I am in the little years.
The days drag but the years fly.
Overwhelmed by the demands of life, and overjoyed by the delights of toddlers. I am too often too exhausted to enjoy the fun, and I long for bedtime so I can rest.
I want to work, but I feel guilty when I’m away. I want to be home, but I feel drained by the demands of little boys. I want to stay home; I want to work. I want to play; I want to be alone.
Facebook reminds me that the years zoom by.
Piles of dishes and laundry call. One boy poops his pants, and another scrapes his knee. One screams when his brother takes his toy. Milk drips off the table, pooling on the floor. An endless cycle of little kid crises.
In the midst of the crying and wiping, I wonder if I’m good enough for my children. I want them to have everything while being grateful for everything they have. I want to love them perfectly; I know I fuss too much. I want to create a safe, clean home for them. I want them to experience a happy childhood; I feel inadequate. I am torn between work and home and play and chores.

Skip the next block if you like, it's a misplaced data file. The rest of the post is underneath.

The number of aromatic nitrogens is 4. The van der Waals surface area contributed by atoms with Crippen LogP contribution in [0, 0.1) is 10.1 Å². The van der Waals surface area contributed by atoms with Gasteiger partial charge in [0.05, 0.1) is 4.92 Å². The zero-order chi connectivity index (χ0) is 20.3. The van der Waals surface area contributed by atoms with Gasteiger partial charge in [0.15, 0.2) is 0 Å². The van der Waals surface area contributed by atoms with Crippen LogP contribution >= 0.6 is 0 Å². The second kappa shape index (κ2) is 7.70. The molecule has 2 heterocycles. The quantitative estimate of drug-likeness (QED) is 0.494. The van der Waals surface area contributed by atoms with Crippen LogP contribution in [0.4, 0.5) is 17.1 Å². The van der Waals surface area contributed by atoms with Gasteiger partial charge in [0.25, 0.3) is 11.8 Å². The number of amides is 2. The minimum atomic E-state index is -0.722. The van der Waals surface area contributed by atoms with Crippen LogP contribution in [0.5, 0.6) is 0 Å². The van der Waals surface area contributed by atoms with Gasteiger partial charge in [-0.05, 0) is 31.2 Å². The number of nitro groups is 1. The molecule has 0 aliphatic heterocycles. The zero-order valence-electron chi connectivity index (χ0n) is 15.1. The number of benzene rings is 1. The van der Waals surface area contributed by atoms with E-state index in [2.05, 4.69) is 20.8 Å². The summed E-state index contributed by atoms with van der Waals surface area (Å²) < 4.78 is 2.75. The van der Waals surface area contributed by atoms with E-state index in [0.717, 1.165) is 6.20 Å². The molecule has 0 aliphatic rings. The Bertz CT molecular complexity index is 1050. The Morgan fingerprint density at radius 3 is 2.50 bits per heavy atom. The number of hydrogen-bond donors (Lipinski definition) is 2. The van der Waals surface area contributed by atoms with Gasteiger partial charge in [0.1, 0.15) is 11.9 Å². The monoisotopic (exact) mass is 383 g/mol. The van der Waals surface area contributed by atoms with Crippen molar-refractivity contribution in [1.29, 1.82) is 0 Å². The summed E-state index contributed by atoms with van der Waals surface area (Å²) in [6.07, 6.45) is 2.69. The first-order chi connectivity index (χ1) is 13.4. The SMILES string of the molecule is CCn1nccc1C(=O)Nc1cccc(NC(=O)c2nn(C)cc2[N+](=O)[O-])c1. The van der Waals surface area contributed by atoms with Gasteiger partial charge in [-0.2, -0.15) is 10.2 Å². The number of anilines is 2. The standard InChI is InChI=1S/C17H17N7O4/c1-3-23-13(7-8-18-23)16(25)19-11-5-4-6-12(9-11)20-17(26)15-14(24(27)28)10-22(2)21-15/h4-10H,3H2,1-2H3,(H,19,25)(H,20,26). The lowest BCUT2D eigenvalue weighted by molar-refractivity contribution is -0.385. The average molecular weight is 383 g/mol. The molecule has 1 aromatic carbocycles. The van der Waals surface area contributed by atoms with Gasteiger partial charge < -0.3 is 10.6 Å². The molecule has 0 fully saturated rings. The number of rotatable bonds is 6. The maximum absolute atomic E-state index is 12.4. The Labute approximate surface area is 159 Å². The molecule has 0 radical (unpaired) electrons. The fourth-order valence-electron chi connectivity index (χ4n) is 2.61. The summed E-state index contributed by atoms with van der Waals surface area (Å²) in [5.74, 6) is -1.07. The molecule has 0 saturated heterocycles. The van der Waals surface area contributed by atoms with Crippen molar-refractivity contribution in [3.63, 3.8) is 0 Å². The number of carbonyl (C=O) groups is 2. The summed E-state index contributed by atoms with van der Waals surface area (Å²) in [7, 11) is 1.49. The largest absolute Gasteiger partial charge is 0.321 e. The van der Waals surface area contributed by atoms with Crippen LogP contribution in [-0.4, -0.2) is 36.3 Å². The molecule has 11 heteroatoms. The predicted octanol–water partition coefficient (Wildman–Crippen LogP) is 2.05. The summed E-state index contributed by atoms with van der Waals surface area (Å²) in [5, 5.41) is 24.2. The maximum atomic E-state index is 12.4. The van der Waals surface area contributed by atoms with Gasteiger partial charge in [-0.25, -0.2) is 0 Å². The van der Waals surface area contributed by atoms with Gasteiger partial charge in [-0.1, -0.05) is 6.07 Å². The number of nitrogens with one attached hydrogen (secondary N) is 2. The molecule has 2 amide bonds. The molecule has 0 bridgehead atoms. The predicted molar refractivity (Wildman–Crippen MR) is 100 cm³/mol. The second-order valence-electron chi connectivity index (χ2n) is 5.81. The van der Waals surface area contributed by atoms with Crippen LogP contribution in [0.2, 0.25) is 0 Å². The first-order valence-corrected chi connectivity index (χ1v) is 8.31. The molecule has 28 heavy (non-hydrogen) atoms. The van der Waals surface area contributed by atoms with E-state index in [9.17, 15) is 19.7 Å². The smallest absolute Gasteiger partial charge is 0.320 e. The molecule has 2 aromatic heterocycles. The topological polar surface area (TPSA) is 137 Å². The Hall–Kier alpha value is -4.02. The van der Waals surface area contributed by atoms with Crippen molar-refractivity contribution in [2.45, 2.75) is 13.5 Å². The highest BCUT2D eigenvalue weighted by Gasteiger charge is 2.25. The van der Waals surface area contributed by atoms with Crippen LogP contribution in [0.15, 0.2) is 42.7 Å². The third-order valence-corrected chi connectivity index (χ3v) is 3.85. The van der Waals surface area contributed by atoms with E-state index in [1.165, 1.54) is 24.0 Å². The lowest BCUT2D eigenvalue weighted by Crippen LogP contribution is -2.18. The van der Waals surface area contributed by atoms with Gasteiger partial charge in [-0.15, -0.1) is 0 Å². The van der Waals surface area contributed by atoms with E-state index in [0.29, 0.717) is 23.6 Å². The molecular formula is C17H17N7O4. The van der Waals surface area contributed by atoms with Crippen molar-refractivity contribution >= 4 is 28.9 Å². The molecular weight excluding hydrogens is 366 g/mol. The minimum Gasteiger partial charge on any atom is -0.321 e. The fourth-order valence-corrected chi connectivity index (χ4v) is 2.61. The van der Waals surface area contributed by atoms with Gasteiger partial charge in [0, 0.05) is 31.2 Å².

In the ultrasound room, the expectant mother and I look intently for a flicker on the screen. We stare, desperate to see the flutter of hope, future, joy. It is not there. No movement, no life. We cry for a baby not meant to be. My arms ache for my own babies, and I long to feel their breath on my skin, their hearts beating against my chest.
Mommy, say yes to go fish and hide-and-seek and play-dough and pretend, because the little years are flowing by, like a river rushing; I try to catch these moments as they slip between my fingers.
Now I have family pictures of me with boys in my lap and clinging to my legs, but too soon I will be the smallest one in the picture, surrounded by grown men. I don’t want to wish away the little years, tired of the demands.
I have so many drawings and “I love you” notes I ran out of room on the refrigerator. I hear toddlers singing “Jesus Loves Me” and I don’t want their voices to change. At 6 am, the door creaks open and a toddler snuggles up to me in bed, and I kiss him and love him so much I can’t breathe.
But I struggle to live in the moment, love the little years, forget crises and messes that make up our day.
I want to be with them; I want to be away.
This is a time of love, and a time of labor.
These are the little years.